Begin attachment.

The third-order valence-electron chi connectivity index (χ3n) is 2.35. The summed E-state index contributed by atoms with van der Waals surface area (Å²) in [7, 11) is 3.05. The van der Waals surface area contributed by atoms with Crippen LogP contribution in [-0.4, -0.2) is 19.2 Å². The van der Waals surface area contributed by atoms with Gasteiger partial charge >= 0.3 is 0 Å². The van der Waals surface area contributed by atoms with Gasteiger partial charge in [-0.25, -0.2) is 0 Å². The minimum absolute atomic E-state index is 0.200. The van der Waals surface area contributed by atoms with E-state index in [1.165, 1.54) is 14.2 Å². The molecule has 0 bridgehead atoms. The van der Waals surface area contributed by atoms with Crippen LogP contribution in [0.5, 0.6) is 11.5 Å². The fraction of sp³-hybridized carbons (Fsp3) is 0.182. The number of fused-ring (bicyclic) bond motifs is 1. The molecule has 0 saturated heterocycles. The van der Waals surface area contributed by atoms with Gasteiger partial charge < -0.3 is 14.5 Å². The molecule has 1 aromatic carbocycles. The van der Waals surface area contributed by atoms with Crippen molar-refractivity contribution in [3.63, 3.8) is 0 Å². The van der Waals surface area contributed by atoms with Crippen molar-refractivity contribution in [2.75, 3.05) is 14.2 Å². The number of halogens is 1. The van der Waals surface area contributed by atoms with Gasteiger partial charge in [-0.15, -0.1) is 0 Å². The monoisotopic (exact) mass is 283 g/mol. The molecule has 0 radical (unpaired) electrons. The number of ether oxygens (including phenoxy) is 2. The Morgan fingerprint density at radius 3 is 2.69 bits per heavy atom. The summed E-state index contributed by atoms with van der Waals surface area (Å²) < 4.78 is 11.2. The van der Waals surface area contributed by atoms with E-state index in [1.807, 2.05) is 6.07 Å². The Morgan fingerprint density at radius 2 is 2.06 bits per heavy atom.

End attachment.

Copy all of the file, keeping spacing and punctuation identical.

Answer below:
The third-order valence-electron chi connectivity index (χ3n) is 2.35. The summed E-state index contributed by atoms with van der Waals surface area (Å²) in [7, 11) is 3.05. The van der Waals surface area contributed by atoms with Crippen LogP contribution in [-0.4, -0.2) is 19.2 Å². The van der Waals surface area contributed by atoms with Gasteiger partial charge >= 0.3 is 0 Å². The van der Waals surface area contributed by atoms with Gasteiger partial charge in [-0.25, -0.2) is 0 Å². The minimum absolute atomic E-state index is 0.200. The van der Waals surface area contributed by atoms with E-state index in [1.165, 1.54) is 14.2 Å². The molecule has 0 bridgehead atoms. The van der Waals surface area contributed by atoms with Crippen LogP contribution in [0.5, 0.6) is 11.5 Å². The fraction of sp³-hybridized carbons (Fsp3) is 0.182. The number of fused-ring (bicyclic) bond motifs is 1. The molecule has 0 saturated heterocycles. The van der Waals surface area contributed by atoms with Gasteiger partial charge < -0.3 is 14.5 Å². The molecule has 1 aromatic carbocycles. The van der Waals surface area contributed by atoms with Crippen molar-refractivity contribution in [3.63, 3.8) is 0 Å². The van der Waals surface area contributed by atoms with Crippen molar-refractivity contribution in [2.75, 3.05) is 14.2 Å². The number of halogens is 1. The van der Waals surface area contributed by atoms with Gasteiger partial charge in [-0.15, -0.1) is 0 Å². The monoisotopic (exact) mass is 283 g/mol. The molecule has 0 radical (unpaired) electrons. The number of ether oxygens (including phenoxy) is 2. The Morgan fingerprint density at radius 3 is 2.69 bits per heavy atom. The summed E-state index contributed by atoms with van der Waals surface area (Å²) < 4.78 is 11.2. The van der Waals surface area contributed by atoms with E-state index in [1.807, 2.05) is 6.07 Å². The Morgan fingerprint density at radius 2 is 2.06 bits per heavy atom.